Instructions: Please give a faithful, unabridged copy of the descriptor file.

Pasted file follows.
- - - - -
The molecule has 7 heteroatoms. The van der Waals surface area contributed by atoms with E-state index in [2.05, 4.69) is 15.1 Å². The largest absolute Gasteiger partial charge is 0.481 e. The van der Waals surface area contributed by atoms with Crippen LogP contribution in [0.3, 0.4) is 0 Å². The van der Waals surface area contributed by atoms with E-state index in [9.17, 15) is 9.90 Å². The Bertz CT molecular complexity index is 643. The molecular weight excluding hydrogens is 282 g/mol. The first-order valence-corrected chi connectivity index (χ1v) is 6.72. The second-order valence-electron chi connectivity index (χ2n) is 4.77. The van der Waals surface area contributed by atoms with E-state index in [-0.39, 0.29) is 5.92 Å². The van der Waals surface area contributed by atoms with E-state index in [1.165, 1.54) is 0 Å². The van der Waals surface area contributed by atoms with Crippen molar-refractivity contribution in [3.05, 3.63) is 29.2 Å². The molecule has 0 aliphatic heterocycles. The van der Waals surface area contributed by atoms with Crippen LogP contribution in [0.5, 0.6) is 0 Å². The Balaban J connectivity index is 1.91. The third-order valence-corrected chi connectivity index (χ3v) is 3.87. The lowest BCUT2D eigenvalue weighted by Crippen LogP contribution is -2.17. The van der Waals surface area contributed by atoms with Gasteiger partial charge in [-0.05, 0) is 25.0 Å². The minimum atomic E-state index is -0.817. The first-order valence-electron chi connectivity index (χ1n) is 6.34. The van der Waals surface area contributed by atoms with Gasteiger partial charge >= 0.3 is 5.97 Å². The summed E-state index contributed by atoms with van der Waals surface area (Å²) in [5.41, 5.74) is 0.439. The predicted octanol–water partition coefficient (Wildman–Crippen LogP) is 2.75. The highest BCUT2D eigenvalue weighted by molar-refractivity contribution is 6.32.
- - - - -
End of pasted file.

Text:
The molecule has 7 heteroatoms. The van der Waals surface area contributed by atoms with E-state index in [2.05, 4.69) is 15.1 Å². The largest absolute Gasteiger partial charge is 0.481 e. The van der Waals surface area contributed by atoms with Crippen LogP contribution in [0.3, 0.4) is 0 Å². The van der Waals surface area contributed by atoms with E-state index in [9.17, 15) is 9.90 Å². The Bertz CT molecular complexity index is 643. The molecular weight excluding hydrogens is 282 g/mol. The first-order valence-corrected chi connectivity index (χ1v) is 6.72. The second-order valence-electron chi connectivity index (χ2n) is 4.77. The van der Waals surface area contributed by atoms with E-state index in [-0.39, 0.29) is 5.92 Å². The van der Waals surface area contributed by atoms with E-state index in [1.165, 1.54) is 0 Å². The van der Waals surface area contributed by atoms with Crippen molar-refractivity contribution in [3.05, 3.63) is 29.2 Å². The molecule has 0 aliphatic heterocycles. The van der Waals surface area contributed by atoms with Crippen LogP contribution in [0.5, 0.6) is 0 Å². The Balaban J connectivity index is 1.91. The third-order valence-corrected chi connectivity index (χ3v) is 3.87. The lowest BCUT2D eigenvalue weighted by Crippen LogP contribution is -2.17. The van der Waals surface area contributed by atoms with Gasteiger partial charge in [-0.05, 0) is 25.0 Å². The minimum atomic E-state index is -0.817. The first-order valence-electron chi connectivity index (χ1n) is 6.34. The van der Waals surface area contributed by atoms with Gasteiger partial charge >= 0.3 is 5.97 Å². The summed E-state index contributed by atoms with van der Waals surface area (Å²) in [5.41, 5.74) is 0.439. The predicted octanol–water partition coefficient (Wildman–Crippen LogP) is 2.75. The highest BCUT2D eigenvalue weighted by molar-refractivity contribution is 6.32.